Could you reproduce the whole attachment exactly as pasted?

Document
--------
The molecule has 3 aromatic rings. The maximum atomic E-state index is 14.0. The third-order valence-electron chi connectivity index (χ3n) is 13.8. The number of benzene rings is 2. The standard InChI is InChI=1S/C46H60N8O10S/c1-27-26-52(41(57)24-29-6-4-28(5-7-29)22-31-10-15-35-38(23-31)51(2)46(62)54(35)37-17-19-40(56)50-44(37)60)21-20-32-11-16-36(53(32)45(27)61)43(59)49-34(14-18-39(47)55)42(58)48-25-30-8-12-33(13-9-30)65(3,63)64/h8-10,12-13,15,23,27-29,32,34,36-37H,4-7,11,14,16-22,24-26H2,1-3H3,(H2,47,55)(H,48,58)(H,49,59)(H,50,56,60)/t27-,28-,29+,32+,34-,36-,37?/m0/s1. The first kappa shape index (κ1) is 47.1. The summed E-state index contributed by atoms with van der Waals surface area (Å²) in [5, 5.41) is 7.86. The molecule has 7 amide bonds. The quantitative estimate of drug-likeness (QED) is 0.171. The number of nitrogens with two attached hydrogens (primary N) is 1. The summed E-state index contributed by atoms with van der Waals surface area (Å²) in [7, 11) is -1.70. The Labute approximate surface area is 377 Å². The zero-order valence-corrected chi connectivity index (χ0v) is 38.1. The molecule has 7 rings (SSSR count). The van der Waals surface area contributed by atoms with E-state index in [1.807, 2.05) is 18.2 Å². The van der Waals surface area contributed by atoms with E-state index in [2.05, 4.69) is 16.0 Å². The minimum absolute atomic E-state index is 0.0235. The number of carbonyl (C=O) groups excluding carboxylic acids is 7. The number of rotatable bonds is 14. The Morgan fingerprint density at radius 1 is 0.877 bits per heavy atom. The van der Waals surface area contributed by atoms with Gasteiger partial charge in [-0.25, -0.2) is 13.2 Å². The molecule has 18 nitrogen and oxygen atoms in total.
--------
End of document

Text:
The molecule has 3 aromatic rings. The maximum atomic E-state index is 14.0. The third-order valence-electron chi connectivity index (χ3n) is 13.8. The number of benzene rings is 2. The standard InChI is InChI=1S/C46H60N8O10S/c1-27-26-52(41(57)24-29-6-4-28(5-7-29)22-31-10-15-35-38(23-31)51(2)46(62)54(35)37-17-19-40(56)50-44(37)60)21-20-32-11-16-36(53(32)45(27)61)43(59)49-34(14-18-39(47)55)42(58)48-25-30-8-12-33(13-9-30)65(3,63)64/h8-10,12-13,15,23,27-29,32,34,36-37H,4-7,11,14,16-22,24-26H2,1-3H3,(H2,47,55)(H,48,58)(H,49,59)(H,50,56,60)/t27-,28-,29+,32+,34-,36-,37?/m0/s1. The first kappa shape index (κ1) is 47.1. The summed E-state index contributed by atoms with van der Waals surface area (Å²) in [5, 5.41) is 7.86. The molecule has 7 amide bonds. The quantitative estimate of drug-likeness (QED) is 0.171. The number of nitrogens with two attached hydrogens (primary N) is 1. The summed E-state index contributed by atoms with van der Waals surface area (Å²) in [7, 11) is -1.70. The Labute approximate surface area is 377 Å². The zero-order valence-corrected chi connectivity index (χ0v) is 38.1. The molecule has 7 rings (SSSR count). The van der Waals surface area contributed by atoms with E-state index in [1.807, 2.05) is 18.2 Å². The van der Waals surface area contributed by atoms with E-state index in [2.05, 4.69) is 16.0 Å². The minimum absolute atomic E-state index is 0.0235. The number of carbonyl (C=O) groups excluding carboxylic acids is 7. The number of rotatable bonds is 14. The Morgan fingerprint density at radius 1 is 0.877 bits per heavy atom. The van der Waals surface area contributed by atoms with Gasteiger partial charge in [-0.25, -0.2) is 13.2 Å². The molecule has 18 nitrogen and oxygen atoms in total.